Friday, January 27, 2012
By Mark Simpson
(Orlando, Florida) State and local officials joined supporters of Central Florida’s commuter train SunRail to break ground on the project in Altamonte Springs Friday.
Orlando Mayor Buddy Dyer Buddy reflected the positive mood surrounding the $1.2 billion project. "It’s a historic day for all of Central Florida, it ushers in a new era of transportation options for our residents, it ushers in jobs, smarter growth, so a very important day," he said.
But there are concerns that the SunRail line, which is slated to start service in the spring of 2014, will be relying on the regional bus service LYNX too heavily to bring passengers closer to major destinations.
Seminole County Commissioner Carlton Henley Chairs the LYNX Board of Directors.
He says LYNX is already struggling to provide services to its existing routes and that additional SunRail capacity highlights the need for a dedicated funding source for transportation programs." I would like to see, quite frankly, a sales tax approach," he said. "I don’t want to put any burden on property, but I think a regional sales tax would produce the revenue that’s need for both roads, rail, and bus."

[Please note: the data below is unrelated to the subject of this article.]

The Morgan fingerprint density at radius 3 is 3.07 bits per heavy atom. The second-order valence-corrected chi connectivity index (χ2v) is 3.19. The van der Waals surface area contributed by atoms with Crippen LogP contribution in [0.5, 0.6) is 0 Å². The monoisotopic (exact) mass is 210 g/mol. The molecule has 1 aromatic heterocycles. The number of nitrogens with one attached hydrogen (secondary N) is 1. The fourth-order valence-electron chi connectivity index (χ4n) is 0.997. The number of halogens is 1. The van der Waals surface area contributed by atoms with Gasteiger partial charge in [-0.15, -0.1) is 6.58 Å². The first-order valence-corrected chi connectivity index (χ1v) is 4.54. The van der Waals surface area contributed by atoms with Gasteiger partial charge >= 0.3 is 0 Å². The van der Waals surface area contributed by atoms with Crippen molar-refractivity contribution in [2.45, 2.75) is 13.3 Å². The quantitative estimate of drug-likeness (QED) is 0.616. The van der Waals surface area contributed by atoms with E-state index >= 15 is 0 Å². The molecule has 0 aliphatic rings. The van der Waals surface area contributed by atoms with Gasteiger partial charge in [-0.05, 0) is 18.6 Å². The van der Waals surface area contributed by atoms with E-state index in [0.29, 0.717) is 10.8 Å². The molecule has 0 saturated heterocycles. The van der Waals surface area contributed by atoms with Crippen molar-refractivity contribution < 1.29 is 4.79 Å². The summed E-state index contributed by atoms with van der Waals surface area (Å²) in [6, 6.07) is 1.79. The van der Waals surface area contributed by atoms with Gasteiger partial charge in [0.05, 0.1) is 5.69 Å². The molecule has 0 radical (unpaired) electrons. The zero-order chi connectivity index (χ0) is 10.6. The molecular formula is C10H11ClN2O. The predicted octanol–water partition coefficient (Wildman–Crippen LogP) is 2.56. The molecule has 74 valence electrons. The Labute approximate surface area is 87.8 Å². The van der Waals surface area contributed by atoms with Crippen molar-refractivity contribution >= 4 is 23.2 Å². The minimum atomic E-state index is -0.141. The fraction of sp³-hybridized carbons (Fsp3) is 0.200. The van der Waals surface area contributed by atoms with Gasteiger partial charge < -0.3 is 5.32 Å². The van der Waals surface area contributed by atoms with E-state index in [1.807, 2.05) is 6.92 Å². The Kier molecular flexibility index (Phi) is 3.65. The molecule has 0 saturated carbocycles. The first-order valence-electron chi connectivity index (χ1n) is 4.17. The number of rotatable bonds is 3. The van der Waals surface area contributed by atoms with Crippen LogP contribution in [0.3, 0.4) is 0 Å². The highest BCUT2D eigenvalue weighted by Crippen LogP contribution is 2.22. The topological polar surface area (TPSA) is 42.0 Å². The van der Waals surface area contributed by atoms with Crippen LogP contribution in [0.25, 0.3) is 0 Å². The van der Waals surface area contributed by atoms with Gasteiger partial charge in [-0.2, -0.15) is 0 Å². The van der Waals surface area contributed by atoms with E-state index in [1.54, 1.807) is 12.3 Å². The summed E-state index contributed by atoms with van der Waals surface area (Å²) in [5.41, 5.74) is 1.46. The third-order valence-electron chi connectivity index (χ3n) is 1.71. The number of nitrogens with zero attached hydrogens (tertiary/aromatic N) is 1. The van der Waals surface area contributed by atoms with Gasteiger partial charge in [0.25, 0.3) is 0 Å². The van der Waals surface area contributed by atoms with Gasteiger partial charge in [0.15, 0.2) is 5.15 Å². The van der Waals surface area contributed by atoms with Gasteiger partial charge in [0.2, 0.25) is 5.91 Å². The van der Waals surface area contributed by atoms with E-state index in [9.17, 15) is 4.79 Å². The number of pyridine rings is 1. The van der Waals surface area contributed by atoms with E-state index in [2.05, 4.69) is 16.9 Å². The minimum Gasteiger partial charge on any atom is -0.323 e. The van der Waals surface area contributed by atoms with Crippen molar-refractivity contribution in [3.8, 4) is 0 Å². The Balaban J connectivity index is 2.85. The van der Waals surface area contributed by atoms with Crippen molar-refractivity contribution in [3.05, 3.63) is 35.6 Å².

The SunRail line will come in two phases and eventually connect along 61 miles of track between Deland and Poinciana.
Wednesday, June 29, 2011
By Mark Simpson
(Orlando, Florida -- WMFE) Florida's transportation secretary says cities like Orlando might have to tap into state funding for road widening and other transportation projects to operate the proposed SunRail commuter rail line.
Secretary Ananth Prasad spent Tuesday in Central Florida as part of a whirlwind tour of the planned rail line. He held six public meetings, starting in Volusia County and ending in Osceola.
Prasad said other badly needed transportation projects in Central Florida will be hurt if local governments have to pay for SunRail’s operating deficits.
"I just want to make sure the local governments, the mayors and commissioners understand that, and the local citizens understand, that they are making a choice," he warned. "They are making a choice to go towards mass transit at the expense of other traditional transportation projects."
But Orlando Mayor Buddy Dyer said his city needed the rail line. "If we want to grow in a fashion that will allow us to maintain the quality of life that we have come to expect in Central Florida, and have transportation alternatives and have jobs that will be stimulated by transit oriented development, then it's a must that we get SunRail."
The partners in SunRail are ready to start building. Governor Rick Scott is expected to decide by the end of the week whether to approve the commuter rail line.
You can listen to the whole story here.